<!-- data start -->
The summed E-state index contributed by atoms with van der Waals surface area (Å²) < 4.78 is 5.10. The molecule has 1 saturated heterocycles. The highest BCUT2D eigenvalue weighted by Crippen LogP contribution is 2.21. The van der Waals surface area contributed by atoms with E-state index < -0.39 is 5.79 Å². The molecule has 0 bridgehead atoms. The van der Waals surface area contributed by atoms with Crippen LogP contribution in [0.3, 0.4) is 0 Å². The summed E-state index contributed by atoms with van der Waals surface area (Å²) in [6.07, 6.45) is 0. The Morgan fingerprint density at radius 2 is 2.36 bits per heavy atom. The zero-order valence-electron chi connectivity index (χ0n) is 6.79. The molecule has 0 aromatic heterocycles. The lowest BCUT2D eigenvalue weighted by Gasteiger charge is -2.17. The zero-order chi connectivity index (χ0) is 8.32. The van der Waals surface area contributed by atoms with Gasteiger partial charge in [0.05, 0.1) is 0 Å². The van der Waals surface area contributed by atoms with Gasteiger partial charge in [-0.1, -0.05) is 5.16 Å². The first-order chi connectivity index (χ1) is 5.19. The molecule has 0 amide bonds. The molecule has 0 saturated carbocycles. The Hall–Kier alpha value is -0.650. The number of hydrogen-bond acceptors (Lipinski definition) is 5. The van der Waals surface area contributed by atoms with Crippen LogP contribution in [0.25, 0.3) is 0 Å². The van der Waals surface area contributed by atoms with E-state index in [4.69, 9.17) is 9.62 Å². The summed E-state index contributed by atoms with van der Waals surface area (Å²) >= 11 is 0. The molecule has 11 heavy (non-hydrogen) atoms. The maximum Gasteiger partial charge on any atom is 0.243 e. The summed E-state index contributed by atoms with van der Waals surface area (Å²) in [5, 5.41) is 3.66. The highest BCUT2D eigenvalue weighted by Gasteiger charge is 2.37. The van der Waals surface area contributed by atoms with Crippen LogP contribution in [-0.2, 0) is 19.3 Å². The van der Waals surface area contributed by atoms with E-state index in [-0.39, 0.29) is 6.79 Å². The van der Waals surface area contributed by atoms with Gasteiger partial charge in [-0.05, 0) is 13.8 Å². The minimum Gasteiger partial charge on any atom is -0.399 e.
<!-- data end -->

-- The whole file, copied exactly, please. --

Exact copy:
The summed E-state index contributed by atoms with van der Waals surface area (Å²) < 4.78 is 5.10. The molecule has 1 saturated heterocycles. The highest BCUT2D eigenvalue weighted by Crippen LogP contribution is 2.21. The van der Waals surface area contributed by atoms with E-state index < -0.39 is 5.79 Å². The molecule has 0 bridgehead atoms. The van der Waals surface area contributed by atoms with Crippen LogP contribution in [0.3, 0.4) is 0 Å². The summed E-state index contributed by atoms with van der Waals surface area (Å²) in [6.07, 6.45) is 0. The Morgan fingerprint density at radius 2 is 2.36 bits per heavy atom. The zero-order valence-electron chi connectivity index (χ0n) is 6.79. The molecule has 0 aromatic heterocycles. The lowest BCUT2D eigenvalue weighted by Gasteiger charge is -2.17. The zero-order chi connectivity index (χ0) is 8.32. The van der Waals surface area contributed by atoms with Gasteiger partial charge in [0.05, 0.1) is 0 Å². The van der Waals surface area contributed by atoms with Gasteiger partial charge in [-0.1, -0.05) is 5.16 Å². The first-order chi connectivity index (χ1) is 5.19. The molecule has 0 amide bonds. The molecule has 0 saturated carbocycles. The Hall–Kier alpha value is -0.650. The number of hydrogen-bond acceptors (Lipinski definition) is 5. The van der Waals surface area contributed by atoms with Crippen LogP contribution in [0.25, 0.3) is 0 Å². The van der Waals surface area contributed by atoms with E-state index in [4.69, 9.17) is 9.62 Å². The summed E-state index contributed by atoms with van der Waals surface area (Å²) >= 11 is 0. The molecule has 11 heavy (non-hydrogen) atoms. The maximum Gasteiger partial charge on any atom is 0.243 e. The summed E-state index contributed by atoms with van der Waals surface area (Å²) in [5, 5.41) is 3.66. The highest BCUT2D eigenvalue weighted by Gasteiger charge is 2.37. The van der Waals surface area contributed by atoms with Crippen LogP contribution in [-0.2, 0) is 19.3 Å². The van der Waals surface area contributed by atoms with E-state index in [-0.39, 0.29) is 6.79 Å². The van der Waals surface area contributed by atoms with Gasteiger partial charge in [-0.05, 0) is 13.8 Å². The minimum Gasteiger partial charge on any atom is -0.399 e.